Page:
London: The English Football League put forward a short-term relief package worth 50 million pounds ($57 million) on Wednesday to assist cash-strapped clubs in the divisions below the Premier League during the coronavirus outbreak.
Soccer in England was brought to a halt last week in an attempt to slow the spread of the virus. It is unlikely the leagues will resume in early April, as initially planned, and the EFL has moved to help clubs struggling with the ramifications of that suspension.
"While there is no one single solution, measures are to be put in place to immediately assist with cash flow via a 50 million pound short-term relief package,'' the EFL said in a statement after a board meeting.
Priority is conclusion of league
Clubs below the Premier League rely heavily on match day revenue to stay afloat. The EFL board is continually reviewing the impact of the pandemic through a dedicated task force, and underlined that finishing the season is key.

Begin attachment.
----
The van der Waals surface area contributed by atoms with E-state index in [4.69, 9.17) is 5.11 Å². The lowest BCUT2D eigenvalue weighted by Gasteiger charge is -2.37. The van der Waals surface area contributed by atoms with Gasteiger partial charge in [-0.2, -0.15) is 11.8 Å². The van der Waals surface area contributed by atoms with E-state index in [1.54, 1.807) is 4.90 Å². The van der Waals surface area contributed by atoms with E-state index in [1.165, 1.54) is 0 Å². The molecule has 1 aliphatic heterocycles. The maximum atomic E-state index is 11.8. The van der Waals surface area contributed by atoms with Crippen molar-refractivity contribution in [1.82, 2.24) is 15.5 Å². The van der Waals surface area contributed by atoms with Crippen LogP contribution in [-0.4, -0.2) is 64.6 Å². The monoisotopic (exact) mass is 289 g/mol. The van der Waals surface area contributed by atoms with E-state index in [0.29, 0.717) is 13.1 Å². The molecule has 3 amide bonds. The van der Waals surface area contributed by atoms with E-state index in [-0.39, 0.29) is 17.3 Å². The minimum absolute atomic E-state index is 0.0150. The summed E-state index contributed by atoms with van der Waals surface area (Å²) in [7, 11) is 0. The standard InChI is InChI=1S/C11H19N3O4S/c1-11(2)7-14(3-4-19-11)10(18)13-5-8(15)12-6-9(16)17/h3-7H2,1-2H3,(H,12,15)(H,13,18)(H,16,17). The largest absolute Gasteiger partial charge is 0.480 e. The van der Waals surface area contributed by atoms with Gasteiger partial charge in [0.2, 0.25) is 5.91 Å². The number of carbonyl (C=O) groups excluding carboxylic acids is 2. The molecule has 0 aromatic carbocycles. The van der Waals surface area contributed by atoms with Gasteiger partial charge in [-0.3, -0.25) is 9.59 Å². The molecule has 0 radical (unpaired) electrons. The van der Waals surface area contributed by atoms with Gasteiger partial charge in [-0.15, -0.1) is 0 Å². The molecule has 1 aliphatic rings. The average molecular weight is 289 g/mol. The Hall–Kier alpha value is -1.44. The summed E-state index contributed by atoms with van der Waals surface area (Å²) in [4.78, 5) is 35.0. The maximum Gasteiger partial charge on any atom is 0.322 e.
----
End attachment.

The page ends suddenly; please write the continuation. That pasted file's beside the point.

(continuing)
"The primary objective, in order to protect competition integrity, is to deliver a successful conclusion to the 2019-20 season, subject to the overriding priority around health and well-being," the EFL said.
The Premier League is holding a meeting on Thursday to discuss its future plans.
In Scotland, players and staff at top-flight club Hearts have been asked to take a 50% wage cut amid financial fears during the outbreak. Hearts owner Ann Budge said the club was taking cost-cutting steps in order to prevent redundancies.
Budge said those who feel "unable or unwilling to accept this revision to their contracts'' will be offered the option of contract termination.
The Scottish Professional Football League also was suspended last Friday "until further notice.''